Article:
An infertility evaluation is recommended if you have not become pregnant after 1 year of regular sexual intercourse without using any form of contraception.
An infertility evaluation is recommended if you have not become pregnant after 1 year of regular sexual intercourse without using any form of contraception. If you are older than 35 years, an infertility evaluation may be performed after 6 months of trying to conceive.
During an infertility evaluation, both you and your partner may undergo tests to try to find the cause. The first visit usually involves a detailed medical history and physical exam. You will be asked questions about your periods, medications you are taking, medical problems and past surgeries, illnesses or birth defects in your families, past pregnancies and miscarriages, tobacco and drug use.
There are many causes of infertility and many treatments that can help couples get pregnant. Male factor infertility may be the only cause of infertility in about 10% of couples and female factors occur in about 35% of couples. Often, infertility occurs due to both female and male factors in another 35% of couples. Reasons for female factor infertility include ovulation difficulties or anatomic issues. Sometimes a cause of infertility is not found, this is called unexplained infertility. Up to 15-30% of couples who undergo an infertility evaluation do not find a reason for their difficulty getting pregnant. There are many treatments for the different causes of infertility.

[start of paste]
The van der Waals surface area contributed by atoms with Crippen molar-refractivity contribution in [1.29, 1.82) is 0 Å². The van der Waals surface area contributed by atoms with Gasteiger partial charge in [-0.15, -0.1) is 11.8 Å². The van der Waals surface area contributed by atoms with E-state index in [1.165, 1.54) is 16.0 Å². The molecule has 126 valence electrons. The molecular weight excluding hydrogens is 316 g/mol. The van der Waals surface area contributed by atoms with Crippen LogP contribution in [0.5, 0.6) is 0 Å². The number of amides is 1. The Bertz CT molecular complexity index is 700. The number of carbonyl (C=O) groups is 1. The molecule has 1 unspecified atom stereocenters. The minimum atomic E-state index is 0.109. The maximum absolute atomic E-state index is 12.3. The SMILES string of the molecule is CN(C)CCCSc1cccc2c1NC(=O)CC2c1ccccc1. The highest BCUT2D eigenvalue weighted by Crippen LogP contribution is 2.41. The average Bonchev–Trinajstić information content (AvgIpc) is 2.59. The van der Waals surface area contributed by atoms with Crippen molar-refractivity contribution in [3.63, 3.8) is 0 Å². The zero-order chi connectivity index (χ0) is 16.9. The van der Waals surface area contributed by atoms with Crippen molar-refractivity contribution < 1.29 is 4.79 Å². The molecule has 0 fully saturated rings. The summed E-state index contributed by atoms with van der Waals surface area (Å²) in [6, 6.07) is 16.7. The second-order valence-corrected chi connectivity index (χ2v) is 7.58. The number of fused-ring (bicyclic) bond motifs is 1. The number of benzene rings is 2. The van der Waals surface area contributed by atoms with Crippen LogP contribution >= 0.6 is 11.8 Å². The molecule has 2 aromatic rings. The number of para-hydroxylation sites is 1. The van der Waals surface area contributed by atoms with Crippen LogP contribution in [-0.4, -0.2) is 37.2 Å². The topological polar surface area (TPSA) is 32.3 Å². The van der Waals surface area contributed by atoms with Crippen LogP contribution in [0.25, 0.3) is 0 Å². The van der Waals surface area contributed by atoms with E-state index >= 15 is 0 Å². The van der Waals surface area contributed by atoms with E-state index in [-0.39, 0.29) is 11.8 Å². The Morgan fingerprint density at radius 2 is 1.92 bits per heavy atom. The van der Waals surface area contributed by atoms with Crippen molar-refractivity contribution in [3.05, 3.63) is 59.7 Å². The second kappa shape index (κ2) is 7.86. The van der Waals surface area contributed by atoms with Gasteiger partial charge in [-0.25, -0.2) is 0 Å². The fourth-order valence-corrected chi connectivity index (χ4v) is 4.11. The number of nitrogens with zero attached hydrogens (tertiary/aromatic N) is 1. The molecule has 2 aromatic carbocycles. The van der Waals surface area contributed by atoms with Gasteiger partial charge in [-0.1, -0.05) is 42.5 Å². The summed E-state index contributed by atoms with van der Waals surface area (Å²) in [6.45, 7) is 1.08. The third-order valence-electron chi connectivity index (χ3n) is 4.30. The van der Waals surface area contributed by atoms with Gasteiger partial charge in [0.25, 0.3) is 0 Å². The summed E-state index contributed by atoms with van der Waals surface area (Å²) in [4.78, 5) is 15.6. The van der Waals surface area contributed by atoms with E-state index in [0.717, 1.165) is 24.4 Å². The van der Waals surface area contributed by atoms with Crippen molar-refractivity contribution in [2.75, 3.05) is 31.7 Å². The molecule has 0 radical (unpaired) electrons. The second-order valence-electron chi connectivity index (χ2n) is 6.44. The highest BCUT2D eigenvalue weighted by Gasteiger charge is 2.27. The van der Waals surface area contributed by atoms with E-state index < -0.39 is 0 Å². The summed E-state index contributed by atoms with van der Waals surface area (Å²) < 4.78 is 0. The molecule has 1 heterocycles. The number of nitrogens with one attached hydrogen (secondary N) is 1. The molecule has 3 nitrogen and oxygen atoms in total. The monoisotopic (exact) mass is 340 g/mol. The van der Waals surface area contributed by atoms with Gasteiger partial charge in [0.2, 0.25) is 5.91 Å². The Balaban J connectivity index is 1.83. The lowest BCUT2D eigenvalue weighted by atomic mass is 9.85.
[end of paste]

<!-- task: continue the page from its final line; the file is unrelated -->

An assessment of whether you ovulate is done, usually by evaluating your menstrual cycle, basal body temperature assessment, ovulation predictor kits or progesterone levels. Various blood tests may be performed to assess thyroid disease, prolactin levels and ovarian reserve (the function of the eggs found in the ovaries), which can all disrupt ovulation. Tests of ovarian reserve must be done on the third day of your period. In addition, a hysterosalpingogram (special x-ray of the uterus) may be performed to assess the inside of your uterus and look at whether the fallopian tubes are blocked. Your doctor will discuss which tests you should have.
The appropriate treatment for infertility depends on the cause. If a cause is not found, there are still many treatments. Often, your doctor may start with a medication that stimulates ovulation, called ovulation induction. Depending on your situation, your doctor may refer you to a reproductive endocrinologist or infertility specialist.